Reloading Nigeria’s Risk Baggage in 2017, (Part 3)
The third and the conclusion of a three-part Special Report discuss the ‘Battleground Africa’ risk baggage in relation to Nigeria. In bringing up the conclusion here even before the last baggage is discussed, the argument of this report is that Nigeria has such a long way to go unless something drastic happens. This is because it is unimaginable how any country can exit the orbit of mediocrity without a competent state, a self-conscious elite, a binding national iconography, a succession tradition that produces informed and balanced political leadership, a business model that serves national interest and a deliberate space for critical or alternative discourses. All these six are problematic in Nigeria but without those who should worry about it doing so in any serious manner beyond lamentation. As short as that!
Recall that the seven risk baggage considered most problematic and discussed were the Crisis of National Self-Understanding; the Rising Elite Fragmentation and the ‘Iron Law of Oligarchy’ in Nigeria; Cabalistic Entrapment and the Unscrambling of the Buhari Promise and the Demise of the Left in Nigerian Politics. Others were the Decentering of the State and the Mismanagement of Anarchy, ‘Oil and Instability’ and ‘Battleground Africa’ – Editor.
Battleground Africa as a Risk Baggage for Nigeria
It all started or, better still, acquired momentum, with an academic essay titled, “The 21st Century Scramble for Africa”, published in 2006. Written by Margaret Carol Lee, an African-American Studies academic at the University of North Carolina, the paper opened up the subject matter to multiplicity of interpretations, some going as far as linking it to Hitler’s statement that Africa is the playground of the West and the East. Her key claim is the convergence of old and new global powers: the United States on the one hand and China, Brazil and India on the other hand, on Africa’s resources and market. The two set of resources in question are energy, (oil) and mineral resources. So, her paper is different and predated Lise Namikas’s work, for example, which actually used the Battleground terminology but in capturing what the US and the defunct USSR did in the DRC between 1960 and 1965. Her concept of Battleground Africa relates more to the notion of Africa as where China as the US’s bogeyman since the Cold War is. And in response to which the US has reconstituted Africa into a zone of geopolitical primacy, beginning with the coming into being of AFRICOM which was announced on the day then Chinese president, Hu Jintao, was rounding off an African visit.
So, 21st Century Scramble for Africa became established as the framework for understanding the return of great powers to Africa, similar to what happened in the 19th century except that this time, it has gone beyond Europe to Asia, (China, India, Japan, Malaysia, South Korea); Latin America, (Brazil) and the Middle East in addition to the US and Russia, each of them holding a summit for Africa for that purpose. It is a huge competition, involving deployment of military, diplomatic, discursive power resources by the US and China, effectively turning the continent into battle ground – military bases, drones warfare, artificial wars and so on.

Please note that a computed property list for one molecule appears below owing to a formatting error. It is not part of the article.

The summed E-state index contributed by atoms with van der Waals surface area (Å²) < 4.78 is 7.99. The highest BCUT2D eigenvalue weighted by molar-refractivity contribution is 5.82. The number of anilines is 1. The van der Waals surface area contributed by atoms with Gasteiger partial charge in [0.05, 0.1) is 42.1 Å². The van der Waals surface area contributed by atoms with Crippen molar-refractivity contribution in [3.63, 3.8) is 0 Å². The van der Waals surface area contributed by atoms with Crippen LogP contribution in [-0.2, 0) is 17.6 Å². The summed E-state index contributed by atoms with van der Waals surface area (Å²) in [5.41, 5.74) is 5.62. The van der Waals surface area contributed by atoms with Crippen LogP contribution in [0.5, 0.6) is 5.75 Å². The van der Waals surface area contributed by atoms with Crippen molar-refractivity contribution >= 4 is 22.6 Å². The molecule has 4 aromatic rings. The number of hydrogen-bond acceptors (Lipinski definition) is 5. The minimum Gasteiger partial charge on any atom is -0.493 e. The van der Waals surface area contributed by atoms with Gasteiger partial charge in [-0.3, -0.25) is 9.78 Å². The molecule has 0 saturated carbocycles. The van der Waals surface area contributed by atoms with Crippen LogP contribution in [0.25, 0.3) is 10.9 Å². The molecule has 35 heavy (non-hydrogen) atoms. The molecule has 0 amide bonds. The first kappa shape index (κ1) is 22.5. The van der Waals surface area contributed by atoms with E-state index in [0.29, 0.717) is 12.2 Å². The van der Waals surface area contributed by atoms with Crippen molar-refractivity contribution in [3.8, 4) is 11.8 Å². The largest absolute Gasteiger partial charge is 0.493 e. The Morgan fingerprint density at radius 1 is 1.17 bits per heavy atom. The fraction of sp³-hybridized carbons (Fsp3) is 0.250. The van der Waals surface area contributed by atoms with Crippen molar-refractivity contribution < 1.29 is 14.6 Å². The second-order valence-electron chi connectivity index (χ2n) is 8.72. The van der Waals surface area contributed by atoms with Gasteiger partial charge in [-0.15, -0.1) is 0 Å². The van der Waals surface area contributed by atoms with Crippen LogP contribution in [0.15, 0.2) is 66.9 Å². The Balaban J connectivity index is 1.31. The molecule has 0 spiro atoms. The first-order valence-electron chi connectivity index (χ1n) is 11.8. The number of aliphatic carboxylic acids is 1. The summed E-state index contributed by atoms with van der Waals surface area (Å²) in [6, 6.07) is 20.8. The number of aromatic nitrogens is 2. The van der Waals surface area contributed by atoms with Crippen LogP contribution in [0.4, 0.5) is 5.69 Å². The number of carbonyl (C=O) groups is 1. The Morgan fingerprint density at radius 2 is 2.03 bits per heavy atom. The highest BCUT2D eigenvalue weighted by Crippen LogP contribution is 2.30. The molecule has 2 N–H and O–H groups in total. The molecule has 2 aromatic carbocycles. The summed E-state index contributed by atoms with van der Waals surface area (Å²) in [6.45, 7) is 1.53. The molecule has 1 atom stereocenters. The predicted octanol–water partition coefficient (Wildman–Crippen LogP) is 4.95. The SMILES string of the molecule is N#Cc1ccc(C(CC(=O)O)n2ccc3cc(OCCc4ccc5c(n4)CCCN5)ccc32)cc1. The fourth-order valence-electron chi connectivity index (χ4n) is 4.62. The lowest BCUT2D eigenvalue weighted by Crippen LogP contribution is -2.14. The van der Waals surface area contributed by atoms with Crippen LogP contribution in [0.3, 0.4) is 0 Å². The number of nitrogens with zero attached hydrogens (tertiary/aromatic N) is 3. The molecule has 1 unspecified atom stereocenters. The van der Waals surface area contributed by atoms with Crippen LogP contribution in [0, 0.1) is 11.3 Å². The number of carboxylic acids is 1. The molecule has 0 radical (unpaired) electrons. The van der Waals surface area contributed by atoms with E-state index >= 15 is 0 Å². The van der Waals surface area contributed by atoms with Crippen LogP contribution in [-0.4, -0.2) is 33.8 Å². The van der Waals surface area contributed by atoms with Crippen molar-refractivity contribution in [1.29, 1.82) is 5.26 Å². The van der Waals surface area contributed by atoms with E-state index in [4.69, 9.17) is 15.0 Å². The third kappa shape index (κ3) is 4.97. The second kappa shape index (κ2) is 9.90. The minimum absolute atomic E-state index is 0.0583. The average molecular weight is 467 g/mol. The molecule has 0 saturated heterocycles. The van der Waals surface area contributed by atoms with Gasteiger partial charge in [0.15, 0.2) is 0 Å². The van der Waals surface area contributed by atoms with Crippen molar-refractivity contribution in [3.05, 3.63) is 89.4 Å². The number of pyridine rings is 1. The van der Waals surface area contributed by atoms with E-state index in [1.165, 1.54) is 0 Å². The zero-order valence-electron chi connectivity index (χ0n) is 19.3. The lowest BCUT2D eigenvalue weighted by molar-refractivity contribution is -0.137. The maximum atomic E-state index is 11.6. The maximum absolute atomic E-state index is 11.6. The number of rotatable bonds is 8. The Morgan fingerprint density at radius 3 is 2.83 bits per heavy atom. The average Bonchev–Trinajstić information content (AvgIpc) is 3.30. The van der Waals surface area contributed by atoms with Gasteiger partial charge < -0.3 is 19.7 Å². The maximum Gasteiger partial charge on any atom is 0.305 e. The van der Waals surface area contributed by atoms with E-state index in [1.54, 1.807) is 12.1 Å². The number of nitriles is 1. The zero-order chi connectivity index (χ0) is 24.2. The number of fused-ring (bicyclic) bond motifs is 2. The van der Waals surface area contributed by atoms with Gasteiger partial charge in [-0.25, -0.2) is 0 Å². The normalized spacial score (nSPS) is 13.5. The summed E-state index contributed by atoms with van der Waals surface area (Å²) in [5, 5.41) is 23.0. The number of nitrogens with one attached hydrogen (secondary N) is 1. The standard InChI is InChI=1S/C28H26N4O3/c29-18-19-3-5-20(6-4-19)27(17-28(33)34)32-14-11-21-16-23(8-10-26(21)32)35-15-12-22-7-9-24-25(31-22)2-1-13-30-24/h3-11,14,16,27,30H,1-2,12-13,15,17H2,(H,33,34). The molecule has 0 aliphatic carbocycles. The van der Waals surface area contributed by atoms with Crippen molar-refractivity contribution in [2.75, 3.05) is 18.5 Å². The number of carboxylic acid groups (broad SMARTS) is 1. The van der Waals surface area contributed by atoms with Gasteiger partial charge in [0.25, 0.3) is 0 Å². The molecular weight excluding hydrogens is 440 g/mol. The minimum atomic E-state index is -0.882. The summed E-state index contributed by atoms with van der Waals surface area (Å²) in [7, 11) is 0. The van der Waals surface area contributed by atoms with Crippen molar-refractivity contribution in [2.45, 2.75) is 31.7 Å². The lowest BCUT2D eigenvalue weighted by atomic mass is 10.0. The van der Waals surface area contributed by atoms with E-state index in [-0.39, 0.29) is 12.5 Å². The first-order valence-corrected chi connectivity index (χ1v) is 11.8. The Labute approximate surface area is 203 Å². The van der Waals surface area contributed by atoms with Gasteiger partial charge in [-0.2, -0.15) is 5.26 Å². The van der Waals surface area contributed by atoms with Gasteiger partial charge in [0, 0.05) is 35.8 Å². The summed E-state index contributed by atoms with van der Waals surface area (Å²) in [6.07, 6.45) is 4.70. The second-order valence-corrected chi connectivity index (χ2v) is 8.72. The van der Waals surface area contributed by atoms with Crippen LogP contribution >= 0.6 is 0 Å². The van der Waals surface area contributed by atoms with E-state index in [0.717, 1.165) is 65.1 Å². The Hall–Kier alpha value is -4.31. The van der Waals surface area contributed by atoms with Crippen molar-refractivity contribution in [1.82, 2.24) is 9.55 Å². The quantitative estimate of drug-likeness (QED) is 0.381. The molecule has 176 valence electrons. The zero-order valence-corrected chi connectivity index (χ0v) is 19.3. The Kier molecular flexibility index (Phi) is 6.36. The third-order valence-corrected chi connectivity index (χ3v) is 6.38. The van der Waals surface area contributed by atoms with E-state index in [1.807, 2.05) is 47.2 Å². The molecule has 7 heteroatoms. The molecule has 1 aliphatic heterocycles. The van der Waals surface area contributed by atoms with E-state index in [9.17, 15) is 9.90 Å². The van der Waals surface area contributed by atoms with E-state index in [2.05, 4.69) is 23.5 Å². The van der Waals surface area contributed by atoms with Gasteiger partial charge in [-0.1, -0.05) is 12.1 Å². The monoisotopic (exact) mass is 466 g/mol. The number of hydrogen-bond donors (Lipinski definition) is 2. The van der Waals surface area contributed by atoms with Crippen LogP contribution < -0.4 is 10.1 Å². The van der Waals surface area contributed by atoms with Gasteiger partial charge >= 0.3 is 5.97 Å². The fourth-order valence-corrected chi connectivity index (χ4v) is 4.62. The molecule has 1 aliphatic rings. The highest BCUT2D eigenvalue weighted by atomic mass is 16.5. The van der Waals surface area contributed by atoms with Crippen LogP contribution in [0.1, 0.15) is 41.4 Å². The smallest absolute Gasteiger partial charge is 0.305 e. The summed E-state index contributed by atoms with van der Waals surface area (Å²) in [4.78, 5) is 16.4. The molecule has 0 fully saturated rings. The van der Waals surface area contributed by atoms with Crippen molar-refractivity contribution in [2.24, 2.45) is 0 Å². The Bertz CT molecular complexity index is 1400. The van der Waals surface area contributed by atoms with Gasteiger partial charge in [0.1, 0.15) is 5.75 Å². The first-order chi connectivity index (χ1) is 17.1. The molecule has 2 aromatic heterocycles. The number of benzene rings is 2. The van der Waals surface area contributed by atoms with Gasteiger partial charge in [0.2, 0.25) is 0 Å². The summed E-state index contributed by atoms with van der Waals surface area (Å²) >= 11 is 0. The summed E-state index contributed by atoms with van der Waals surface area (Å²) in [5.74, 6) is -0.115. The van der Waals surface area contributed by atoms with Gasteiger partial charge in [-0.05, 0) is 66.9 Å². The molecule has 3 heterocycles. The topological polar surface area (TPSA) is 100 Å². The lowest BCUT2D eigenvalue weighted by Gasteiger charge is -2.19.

For Nigeria, some people are already arguing, for example, that Boko Haram was a way of fulfilling the prediction about Nigeria breaking up in 2015 which they connect to a strategy of denying China the benefits of its in-road into Nigeria. Others cite France’s intervention in Mali and the NATO operation against Gaddafi in Libya in 2010. The evidence do not quite add up but ‘speculations’ such as these cannot be dismissed because great powers do not fight each other head on. They have to find a way of fighting each other through proxy wars. Who knows what conscious and unconscious destabilisation plans are in the offing, especially by some of the powers that have been much longer in Africa and have carried out dirty tricks on the continent, especially during the Cold War. Or under counter-terrorism cover.
And even when they do not plan destabilisation, they must take away natural resources, oil and mineral resources in particular. In the context of the confused thinking posing solid to liquid minerals, it means 21st Century Scramble for Africa drives the continent from one hopelessness to another in which only the great powers can be the winners. For, in so far as Africa/Nigeria lack the technology to process and add value to natural resources, solid or liquid, it is the loser. There is the Africa Mining Vision, for instance, generally held to be a radical document capable of structurally lifting Africa. But who is hearing about the vision anywhere in Nigeria which abundantly blessed in terms of solid mineral endowment?